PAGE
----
(you should read Part 1 of 2 before embarking on this).
Fast-forward 11 years from 1993. Following that halcyon day with Eddie Mair at the BBC in London, he/she who offered the £600 donated the money, never followed through with a name and address. The BBC couldn’t help with this, so, the bag of football club pennants (minus a few needed to complete the full set), was temporarily ‘filed’ in our loft – and, it must be said, forgotten about.
By 2004, children had grown up and all bar one had left home, and it was only due to a household reshuffle, that the large blue bag was recovered from under a pile of similar bags, full of clothing and other discarded ‘stuff’.
Right – we need to get this show on the road, complete the set and auction it off again for Children in Need.
My work entailed many a tour of the country, so I made it my duty to visit the few clubs whose pennants I didn’t have, and persuade them to contribute to the collection. I shall say straight away that they were only too pleased to help (could they really say ‘no’?). MK Dons didn’t have pennants, so gave free match day tickets or other memorabilia instead, and as for Kidderminster Harriers – well, I’ll save their story for later in this article.
Within a month, I was down to just one unhelpful club who couldn’t enable me to complete the set of 92. Yes, I could have bought one, but that would have spoiled the effect.
After two visits, and being unable to see anyone who could/would help me, I came across a sympathetic receptionist at Newcastle United (being the unhelpful club). Fair to say that they had a well-known reputation at that time for not entertaining charitable donations of this sort. So would they be shamed into it?
The receptionist asked someone to come out and see me. She listened to my story, looked exasperated and defensive in equal measure – probably not helped by me saying that I was due on Radio Newcastle the following day, and ‘it wouldn’t look very good if the only club not to help me, was….’. She narrowed her eyes and sharply told me to ‘Wait here’, and promptly disappeared from whence she came.
5 minutes later she returned, clutching a large brown envelope. To quote her exact words “I haven’t given you this, this is nothing to do with me…” And with a slight lack of good grace, she turned, and exited the reception area. The receptionist and I exchanged triumphant smiles – yes, I had the set, and just in time for my radio appearance on Children in Need Day 2004.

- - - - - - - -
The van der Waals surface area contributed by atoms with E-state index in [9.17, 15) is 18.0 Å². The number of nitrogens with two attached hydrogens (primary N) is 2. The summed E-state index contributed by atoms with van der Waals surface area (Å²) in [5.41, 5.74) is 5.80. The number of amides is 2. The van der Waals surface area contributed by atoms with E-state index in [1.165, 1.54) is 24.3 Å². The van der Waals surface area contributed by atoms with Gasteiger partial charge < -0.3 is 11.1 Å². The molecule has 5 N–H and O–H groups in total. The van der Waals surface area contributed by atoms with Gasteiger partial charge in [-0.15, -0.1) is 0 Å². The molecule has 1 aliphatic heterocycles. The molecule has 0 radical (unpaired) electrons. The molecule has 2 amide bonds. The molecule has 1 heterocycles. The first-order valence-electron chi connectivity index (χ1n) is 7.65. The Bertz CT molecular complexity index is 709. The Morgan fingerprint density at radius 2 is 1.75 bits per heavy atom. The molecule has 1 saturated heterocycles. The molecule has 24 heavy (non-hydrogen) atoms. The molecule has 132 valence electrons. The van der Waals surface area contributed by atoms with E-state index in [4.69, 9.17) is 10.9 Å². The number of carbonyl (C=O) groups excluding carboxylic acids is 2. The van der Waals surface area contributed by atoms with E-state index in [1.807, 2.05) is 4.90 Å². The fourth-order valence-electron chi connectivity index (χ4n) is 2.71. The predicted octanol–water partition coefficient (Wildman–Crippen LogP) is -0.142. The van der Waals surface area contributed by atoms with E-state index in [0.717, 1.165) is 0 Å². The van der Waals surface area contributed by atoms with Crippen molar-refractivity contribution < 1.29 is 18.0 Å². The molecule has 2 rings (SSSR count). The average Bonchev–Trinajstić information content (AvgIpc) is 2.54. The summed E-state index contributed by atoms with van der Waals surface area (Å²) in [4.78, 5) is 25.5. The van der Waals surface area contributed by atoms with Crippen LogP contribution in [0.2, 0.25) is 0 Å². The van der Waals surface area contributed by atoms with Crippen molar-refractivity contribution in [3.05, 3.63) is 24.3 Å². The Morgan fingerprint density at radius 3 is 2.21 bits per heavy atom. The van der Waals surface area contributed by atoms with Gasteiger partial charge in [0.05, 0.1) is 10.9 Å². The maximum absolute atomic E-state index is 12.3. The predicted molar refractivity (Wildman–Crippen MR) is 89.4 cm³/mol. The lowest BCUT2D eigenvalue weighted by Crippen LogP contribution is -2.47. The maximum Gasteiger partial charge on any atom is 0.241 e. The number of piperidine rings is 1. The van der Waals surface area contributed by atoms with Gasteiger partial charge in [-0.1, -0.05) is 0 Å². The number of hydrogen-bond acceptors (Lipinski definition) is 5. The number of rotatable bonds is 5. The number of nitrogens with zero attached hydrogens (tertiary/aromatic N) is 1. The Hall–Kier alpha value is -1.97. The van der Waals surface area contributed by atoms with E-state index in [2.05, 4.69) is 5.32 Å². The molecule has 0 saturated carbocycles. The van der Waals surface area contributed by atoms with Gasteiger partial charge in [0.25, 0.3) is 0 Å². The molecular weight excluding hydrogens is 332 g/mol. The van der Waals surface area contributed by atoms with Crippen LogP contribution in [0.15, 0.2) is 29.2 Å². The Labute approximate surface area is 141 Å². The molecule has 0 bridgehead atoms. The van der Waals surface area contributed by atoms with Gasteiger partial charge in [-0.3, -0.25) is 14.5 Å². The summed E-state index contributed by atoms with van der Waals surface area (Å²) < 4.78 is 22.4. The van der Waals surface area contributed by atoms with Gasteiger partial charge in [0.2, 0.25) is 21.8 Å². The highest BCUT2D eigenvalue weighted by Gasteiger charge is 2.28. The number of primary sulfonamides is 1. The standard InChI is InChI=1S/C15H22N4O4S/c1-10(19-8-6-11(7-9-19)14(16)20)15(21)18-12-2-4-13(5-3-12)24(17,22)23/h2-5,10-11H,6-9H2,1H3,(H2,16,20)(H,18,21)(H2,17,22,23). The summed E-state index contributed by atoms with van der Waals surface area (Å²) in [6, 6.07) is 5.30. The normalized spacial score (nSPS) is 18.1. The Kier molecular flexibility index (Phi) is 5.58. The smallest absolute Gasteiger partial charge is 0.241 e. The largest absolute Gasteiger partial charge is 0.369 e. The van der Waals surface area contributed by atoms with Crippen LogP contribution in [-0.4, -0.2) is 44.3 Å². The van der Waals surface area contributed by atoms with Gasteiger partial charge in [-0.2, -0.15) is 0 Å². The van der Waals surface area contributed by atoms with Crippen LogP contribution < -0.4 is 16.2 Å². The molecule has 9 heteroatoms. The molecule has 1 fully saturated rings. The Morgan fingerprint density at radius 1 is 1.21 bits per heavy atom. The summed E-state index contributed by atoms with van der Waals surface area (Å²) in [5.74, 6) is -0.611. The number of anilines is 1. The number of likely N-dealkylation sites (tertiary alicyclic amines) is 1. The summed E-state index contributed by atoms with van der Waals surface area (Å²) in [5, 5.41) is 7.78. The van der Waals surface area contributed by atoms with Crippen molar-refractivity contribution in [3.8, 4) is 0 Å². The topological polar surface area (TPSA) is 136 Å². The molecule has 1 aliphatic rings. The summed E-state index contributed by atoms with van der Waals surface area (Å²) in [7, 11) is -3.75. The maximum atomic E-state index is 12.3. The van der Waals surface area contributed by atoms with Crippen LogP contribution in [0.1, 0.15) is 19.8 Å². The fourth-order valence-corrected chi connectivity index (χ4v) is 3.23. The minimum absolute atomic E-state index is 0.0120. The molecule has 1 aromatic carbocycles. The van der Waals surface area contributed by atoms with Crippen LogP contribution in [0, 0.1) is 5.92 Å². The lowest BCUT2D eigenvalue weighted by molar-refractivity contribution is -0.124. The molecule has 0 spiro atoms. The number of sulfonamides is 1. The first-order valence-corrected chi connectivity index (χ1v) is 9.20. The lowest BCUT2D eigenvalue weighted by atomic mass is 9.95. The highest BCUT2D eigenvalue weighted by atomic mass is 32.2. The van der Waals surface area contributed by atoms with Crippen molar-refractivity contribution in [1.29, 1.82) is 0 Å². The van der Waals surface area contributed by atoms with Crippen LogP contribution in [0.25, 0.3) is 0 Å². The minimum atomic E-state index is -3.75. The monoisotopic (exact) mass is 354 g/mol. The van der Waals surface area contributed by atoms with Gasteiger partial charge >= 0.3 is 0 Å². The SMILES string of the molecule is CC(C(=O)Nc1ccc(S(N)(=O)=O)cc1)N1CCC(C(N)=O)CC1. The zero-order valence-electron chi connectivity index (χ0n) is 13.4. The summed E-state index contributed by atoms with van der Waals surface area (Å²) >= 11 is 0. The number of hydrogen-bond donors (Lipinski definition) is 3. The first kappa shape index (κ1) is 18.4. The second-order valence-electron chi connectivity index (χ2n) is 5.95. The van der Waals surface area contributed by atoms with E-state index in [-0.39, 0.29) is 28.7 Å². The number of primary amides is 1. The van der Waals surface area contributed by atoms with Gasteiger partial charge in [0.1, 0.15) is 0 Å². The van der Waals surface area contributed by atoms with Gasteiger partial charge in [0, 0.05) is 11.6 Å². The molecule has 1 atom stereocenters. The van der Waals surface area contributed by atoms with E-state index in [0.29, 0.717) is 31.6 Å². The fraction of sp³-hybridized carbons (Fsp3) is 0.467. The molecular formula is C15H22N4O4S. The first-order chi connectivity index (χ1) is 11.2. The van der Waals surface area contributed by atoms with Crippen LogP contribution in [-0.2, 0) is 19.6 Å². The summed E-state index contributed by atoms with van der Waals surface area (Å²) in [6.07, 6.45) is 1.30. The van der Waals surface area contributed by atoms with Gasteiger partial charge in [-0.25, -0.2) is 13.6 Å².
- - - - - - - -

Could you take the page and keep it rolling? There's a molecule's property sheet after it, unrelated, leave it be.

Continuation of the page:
The ‘live’ appearance at BBC Radio Newcastle was a strange affair. The interview, conducted by BBC presenter Martin Emmerson, was fine and friendly, and he was ‘intrigued’ by the gift from Newcastle United, as he was well aware of their stingy reputation.
Then, a few minutes into the interview, Mr Emmerson was bodily picked up by two BBC pranksters known as ‘The Two Dafties’, and who, by listening to their voices on my cassette tape of the programme, sound uncannily like the Hairy Bikers. “Just carry on, Robert, tell the audience a story about the pennants” and leaving me on my own with a ‘live’ microphone, and an audience waiting for pearls of wisdom, if only I could instantly think of some.
My Kidderminster Harriers story fortunately came to mind. They were a club relatively new to the bottom tier of professional football (they have incidentally since dropped out, back to non-league, unfortunately). When I called at their ground, the Aggborough Stadium, I was told that they didn’t provide pennants – other things like mugs, but not pennants. Silence ensued in the office; but then Jenny, their Commercial Manager, said “But we had 100 made when we were promoted into the Football League, and this one hanging on the wall, is the only one left. You can have that – I can’t think of a better place for it to go.”
Eyes began to water on both sides of the counter, as I respectfully refused her kind offer, perhaps knowing that she wouldn’t let me refuse it, and that it genuinely meant a lot to her if I would accept it, which in the end I graciously did. So, full marks to one of football’s minnows, who showed the way in terms of real generosity.
By the time I had finished this story, Mr Emmerson had been released by the Two Dafties, and the conversation began again. A lovely experience all-round, which kindled my desire to somehow get involved with radio – more of which in a future blog post.
The full collection of pennants and memorabilia were auctioned once again, and the highest bidder was Carr Hill Primary School (!) in Gateshead, and I am sure that the pennants are flying high there still.
(Whilst I never did get a recording of my BBC London interview, the BBC Newcastle experience with Martin Emmerson still works, and is among my few remaining cassette tapes).